This was entirely down to personal preference. I remember writing Anna and speaking to an agent who told me to set it in modern times to guarantee a sale, but I tried and failed. I just didn’t feel the spark and I don’t know if it’s because I work with “modern times” stories like this and whether that cut into my creativity, but it was a lot easier to create a near-future world and write the characters there.
Anna is your second novel after In Search Of Gods And Heroes. Are there any writers, or specific stories, that had a big influence on Anna but not on Heroes?
I wouldn’t say a huge influence, but the other day I was say here trying to think of a cool tagline or elevator pitch for Anna but failed. Rebellion have described it as “The Handmaid’s Tale crossed with The Road,” and I think that’s a fair assessment. I’m a huge fan of Margaret Atwood (I mean, who isn’t?) and The Handmaid’s Tale is an iconic story of the loss of female bodily autonomy, but also a great show of feminist strength. The Road has the dark, emotional character-driven narrative that I hope Anna evokes, and McCarthy’s story-telling is unique so it really resonated and stayed with me. If you can think of any other books to compare it to, let me know ‘cos I’m drawing a blank.
What about non-literary influences; was Anna influenced by any movies, TV shows, or games? Because on your website it says you are “made up of…” movies, cats, and strategy games.
So I took some ideas from the 1991 movie Sleeping With The Enemy when working at my narcissistic antagonist and the idea of Anna escaping and changing her identity. I always found that film to be really powerful in places and it doesn’t get the credit I think it deserves.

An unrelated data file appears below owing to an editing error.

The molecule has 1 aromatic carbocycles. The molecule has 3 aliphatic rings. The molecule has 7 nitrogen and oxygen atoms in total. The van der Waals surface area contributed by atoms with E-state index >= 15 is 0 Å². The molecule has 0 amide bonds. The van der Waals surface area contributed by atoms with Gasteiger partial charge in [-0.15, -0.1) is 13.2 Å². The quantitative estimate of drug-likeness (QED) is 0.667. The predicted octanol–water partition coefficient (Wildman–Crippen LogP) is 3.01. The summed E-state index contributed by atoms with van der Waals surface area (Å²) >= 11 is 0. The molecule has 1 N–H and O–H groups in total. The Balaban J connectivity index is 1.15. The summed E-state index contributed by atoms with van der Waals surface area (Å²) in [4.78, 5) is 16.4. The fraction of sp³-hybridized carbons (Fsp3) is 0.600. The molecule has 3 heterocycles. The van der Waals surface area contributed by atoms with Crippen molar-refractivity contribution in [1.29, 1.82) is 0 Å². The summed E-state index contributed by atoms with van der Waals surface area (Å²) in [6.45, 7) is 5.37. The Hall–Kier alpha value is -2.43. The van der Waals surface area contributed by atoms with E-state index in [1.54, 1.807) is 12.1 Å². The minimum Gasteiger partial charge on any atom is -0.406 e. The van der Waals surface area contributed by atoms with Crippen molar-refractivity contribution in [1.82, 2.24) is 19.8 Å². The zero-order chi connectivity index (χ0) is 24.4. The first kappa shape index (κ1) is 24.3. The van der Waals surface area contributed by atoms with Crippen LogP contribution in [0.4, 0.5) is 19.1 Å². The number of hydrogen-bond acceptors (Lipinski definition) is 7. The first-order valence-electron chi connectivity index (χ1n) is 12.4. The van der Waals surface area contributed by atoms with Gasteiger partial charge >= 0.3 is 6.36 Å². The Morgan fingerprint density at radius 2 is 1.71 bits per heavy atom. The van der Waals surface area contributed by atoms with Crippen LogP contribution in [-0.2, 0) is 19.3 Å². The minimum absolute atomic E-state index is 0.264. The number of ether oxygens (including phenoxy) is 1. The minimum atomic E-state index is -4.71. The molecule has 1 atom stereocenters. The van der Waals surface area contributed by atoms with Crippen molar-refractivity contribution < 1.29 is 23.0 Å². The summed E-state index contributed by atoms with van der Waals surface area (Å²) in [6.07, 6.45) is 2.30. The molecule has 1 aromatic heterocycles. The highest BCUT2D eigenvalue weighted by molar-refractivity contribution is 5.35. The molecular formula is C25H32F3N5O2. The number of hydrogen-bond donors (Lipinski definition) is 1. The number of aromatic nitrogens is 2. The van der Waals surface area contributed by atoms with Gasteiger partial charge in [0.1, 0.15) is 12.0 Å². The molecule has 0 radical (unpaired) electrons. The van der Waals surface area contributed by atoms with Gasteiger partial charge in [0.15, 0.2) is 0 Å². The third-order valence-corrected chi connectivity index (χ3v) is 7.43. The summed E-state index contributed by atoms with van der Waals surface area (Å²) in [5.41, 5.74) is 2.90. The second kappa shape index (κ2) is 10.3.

Having an antagonist who really does appear to be the most wonderful partner to the outside world was important to me as I wanted to show that it wasn’t easy for Anna to just “out” him.
There’s a scene in part 3 involving a mass grave, and writing that I watched a lot of clips from YouTube from concentration camps and wars. I’m not going to lie, aside from the odd sudden death I’ve attended I’ve not seen many dead bodies, and I wanted to try and really capture the horror. It was devastating watching those videos and I can’t even put into words how much I cried.
There are some “lighter” aspects to the book, too. I have a cat in there called Oscar who was based on my real cat, Oscar, and Anna will play Monopoly, Jenga, Chess — all games that connect with me personally through happier memories.
Now, I understand that Anna is a stand-alone story, but also the first book in a series…
So I wrote Anna as a stand-alone story. It’s set over a very short time span of her life (just over a year), and it covers what I wanted it to: trauma, effects, quasi-resolution. But my early readers have been asking for a [direct] sequel, so who knows? The door is left open for us to return to Anna, and perhaps I could show a new journey for her in the future, new trials to undertake and mountains to conquer… I do think I’ve put her through enough though.
As for this series, I have a total of 3 books planned. Each is stand-alone, but set in the same dystopian world, and with some characters who cross over, and I want to focus on different emotions for each novel.
At the moment, I’m writing the second novel, tentatively called Emma, and I’m focusing on grief, physical disabilities, love, revenge, human trafficking and drugs. The timeline of Emma runs parallel to Anna, but she’s an entirely different character. Physically she appears strong with her shit together, but inside she’s juggling plates on a unicycle and about to fall apart…
The third book is merely an idea at the moment that I’m jotting ideas down as I go. It’s unnamed, with unnamed characters but it will have sprinkles of MH issues, an LGBT protagonist, a strong feminist thread, but most importantly: hope.